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Deal on treaty unlikely

Published Sep. 10, 2005

Despite early expectations that two days on President Bush's ranch would soften Russian President Vladimir Putin's support for the 1972 Anti-Ballistic Missile Treaty, White House officials are no longer expecting a breakthrough.

Even before Putin arrived here Wednesday, press secretary Ari Fleischer acknowledged there was little hope of resolving the single disagreement that stands in the way of U.S. plans to test a missile defense system, something forbidden by the ABM Treaty.

"Don't look for anything of that nature," Fleischer told reporters.

As his cryptic comment suggests, administration officials were reluctant to admit that their expectations had been dashed. On Tuesday, Bush had indicated there was a chance a deal could be worked out during Putin's stay in this tiny Texas community.

It was a typical small-town American scene that greeted Putin at a local airport _ several hundred citizens dressed in red, white and blue, the Baylor University band playing Deep In the Heart of Texas and flat farmland as far as the eye could see.

The crowd was unusually enthusiastic, especially considering Putin heads a country that for many decades was an avowed U.S. enemy. Dozens competed to shake his hand.

At the ranch, Putin and his wife were the guests of honor at a so-called "chuck wagon" dinner: mesquite-smoked beef tenderloin, southern fried catfish, vegetables and bread. Bush also drove Putin in a white truck for a tour of the nearly 1,600-acre spread.

Although Putin resisted pressure to compromise on treaty, Bush clearly thought he would have a better opportunity to influence Putin in Crawford than in Washington. Fleischer noted that Bush, who prides himself on being a friendly, down-to-earth guy, has had success in dealing with foreign leaders in informal settings.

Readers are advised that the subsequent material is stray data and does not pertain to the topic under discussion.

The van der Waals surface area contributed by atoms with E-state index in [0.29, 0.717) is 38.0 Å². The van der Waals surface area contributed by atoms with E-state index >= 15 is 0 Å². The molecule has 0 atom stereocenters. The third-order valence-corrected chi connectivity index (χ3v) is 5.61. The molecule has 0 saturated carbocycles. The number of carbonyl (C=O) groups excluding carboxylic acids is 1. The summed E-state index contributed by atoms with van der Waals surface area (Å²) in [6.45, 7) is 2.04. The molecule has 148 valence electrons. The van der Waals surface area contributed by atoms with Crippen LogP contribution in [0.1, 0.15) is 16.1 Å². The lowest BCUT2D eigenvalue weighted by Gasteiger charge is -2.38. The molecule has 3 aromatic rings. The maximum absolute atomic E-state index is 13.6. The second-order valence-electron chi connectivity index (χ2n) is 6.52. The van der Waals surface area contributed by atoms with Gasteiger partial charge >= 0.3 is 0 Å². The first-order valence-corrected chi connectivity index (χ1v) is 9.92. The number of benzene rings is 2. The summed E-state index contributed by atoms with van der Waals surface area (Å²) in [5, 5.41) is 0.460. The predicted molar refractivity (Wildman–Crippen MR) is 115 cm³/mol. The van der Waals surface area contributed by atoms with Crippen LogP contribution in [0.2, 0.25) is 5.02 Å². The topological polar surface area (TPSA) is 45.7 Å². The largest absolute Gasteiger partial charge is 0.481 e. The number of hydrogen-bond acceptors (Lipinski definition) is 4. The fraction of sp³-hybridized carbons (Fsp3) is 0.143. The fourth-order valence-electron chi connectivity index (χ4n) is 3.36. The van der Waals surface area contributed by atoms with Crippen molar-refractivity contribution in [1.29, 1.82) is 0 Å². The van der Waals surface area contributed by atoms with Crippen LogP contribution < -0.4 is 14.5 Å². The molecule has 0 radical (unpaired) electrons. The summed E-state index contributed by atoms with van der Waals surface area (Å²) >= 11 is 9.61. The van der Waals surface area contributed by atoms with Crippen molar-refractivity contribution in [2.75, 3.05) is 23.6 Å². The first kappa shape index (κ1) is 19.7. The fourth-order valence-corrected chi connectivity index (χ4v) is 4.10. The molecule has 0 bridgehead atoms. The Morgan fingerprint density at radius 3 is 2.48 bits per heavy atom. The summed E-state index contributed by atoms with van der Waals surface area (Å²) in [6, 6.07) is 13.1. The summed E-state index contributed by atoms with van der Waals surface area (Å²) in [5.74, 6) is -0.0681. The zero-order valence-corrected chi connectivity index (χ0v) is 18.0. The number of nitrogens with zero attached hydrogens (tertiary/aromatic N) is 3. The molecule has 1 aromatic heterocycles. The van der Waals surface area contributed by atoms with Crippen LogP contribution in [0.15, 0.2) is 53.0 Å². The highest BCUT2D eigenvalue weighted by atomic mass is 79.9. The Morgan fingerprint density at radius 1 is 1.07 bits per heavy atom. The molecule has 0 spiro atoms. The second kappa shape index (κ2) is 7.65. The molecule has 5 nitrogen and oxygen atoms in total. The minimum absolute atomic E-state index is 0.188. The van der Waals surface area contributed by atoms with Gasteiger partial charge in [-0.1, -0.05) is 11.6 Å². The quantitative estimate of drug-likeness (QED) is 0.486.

"So much more can be accomplished based on the relationships that are developed between two leaders," he said. "It is that type of environment that leads to just stronger relations down the road that enable President Putin and President Bush to deal constructively with any other issues."

If any foreign leader seems to have the strength to resist Bush's personal charm, it is Putin. At the White House on Tuesday, the Russian leader maintained a serious demeanor while Bush grinned, shifted his weight impatiently and, at one point, even winked at Hearst correspondent Helen Thomas while Putin was talking.

Likewise, Putin could not have made his continuing support for the ABM Treaty any more plain. He stated it at the White House and repeated it again Wednesday in a speech at Rice University in Houston.

Fleischer was not discouraged: "This is one stop along the road. We'll make other stops after Crawford, but each stop is built on the positive results of the earlier meetings."

Administration officials had hoped to persuade Putin to accept their argument that some of the testing the United States wants to conduct does not violate the ABM. That way, the tests could proceed and Putin could tell his countrymen the ABM Treaty is still intact.

Even in the face of Putin's continuing resistance, Bush clearly thinks there is still a chance of prevailing. Fleischer said the president is not yet threatening to test without Putin's okay. But he added that the president has never ruled out that possibility.

Putin and his wife are staying in a guest house on Bush's property. Although the Russian president speaks some English, he and Bush are still relying on interpreters during their informal sessions.

Local dignitaries who met Putin at the airport said they did not know whether he was using English or Russian.

"We were just all mumbling," said Linda Ethridge, mayor of nearby Waco. "We said, "Welcome,' and he said, "I'm glad to be here' _ but I'm not sure in what language. The meaning was clear."